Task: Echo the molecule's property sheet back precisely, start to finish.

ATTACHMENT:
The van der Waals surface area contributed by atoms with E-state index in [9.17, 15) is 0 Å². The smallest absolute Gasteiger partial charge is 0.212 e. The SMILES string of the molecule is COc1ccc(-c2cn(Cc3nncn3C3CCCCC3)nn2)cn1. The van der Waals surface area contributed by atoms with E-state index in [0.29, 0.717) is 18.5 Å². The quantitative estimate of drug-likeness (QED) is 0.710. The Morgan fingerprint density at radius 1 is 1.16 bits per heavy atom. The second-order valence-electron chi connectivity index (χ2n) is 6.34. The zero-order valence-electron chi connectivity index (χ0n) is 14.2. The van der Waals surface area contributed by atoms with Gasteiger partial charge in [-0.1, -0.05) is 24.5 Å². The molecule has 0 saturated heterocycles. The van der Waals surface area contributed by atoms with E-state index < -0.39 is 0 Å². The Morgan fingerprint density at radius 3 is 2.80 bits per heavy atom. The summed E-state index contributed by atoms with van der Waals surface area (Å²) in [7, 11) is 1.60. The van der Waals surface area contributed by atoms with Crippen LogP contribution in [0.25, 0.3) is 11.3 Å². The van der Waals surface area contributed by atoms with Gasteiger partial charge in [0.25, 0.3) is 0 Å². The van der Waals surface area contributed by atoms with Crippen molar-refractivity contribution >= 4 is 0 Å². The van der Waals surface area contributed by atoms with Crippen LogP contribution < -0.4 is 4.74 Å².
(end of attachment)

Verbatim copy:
The van der Waals surface area contributed by atoms with E-state index in [9.17, 15) is 0 Å². The smallest absolute Gasteiger partial charge is 0.212 e. The SMILES string of the molecule is COc1ccc(-c2cn(Cc3nncn3C3CCCCC3)nn2)cn1. The van der Waals surface area contributed by atoms with E-state index in [0.29, 0.717) is 18.5 Å². The quantitative estimate of drug-likeness (QED) is 0.710. The Morgan fingerprint density at radius 1 is 1.16 bits per heavy atom. The second-order valence-electron chi connectivity index (χ2n) is 6.34. The zero-order valence-electron chi connectivity index (χ0n) is 14.2. The van der Waals surface area contributed by atoms with Gasteiger partial charge in [-0.1, -0.05) is 24.5 Å². The molecule has 0 saturated heterocycles. The van der Waals surface area contributed by atoms with E-state index < -0.39 is 0 Å². The Morgan fingerprint density at radius 3 is 2.80 bits per heavy atom. The summed E-state index contributed by atoms with van der Waals surface area (Å²) in [7, 11) is 1.60. The van der Waals surface area contributed by atoms with Crippen LogP contribution in [0.25, 0.3) is 11.3 Å². The van der Waals surface area contributed by atoms with Gasteiger partial charge in [0.25, 0.3) is 0 Å². The van der Waals surface area contributed by atoms with Crippen molar-refractivity contribution >= 4 is 0 Å². The van der Waals surface area contributed by atoms with Crippen LogP contribution < -0.4 is 4.74 Å².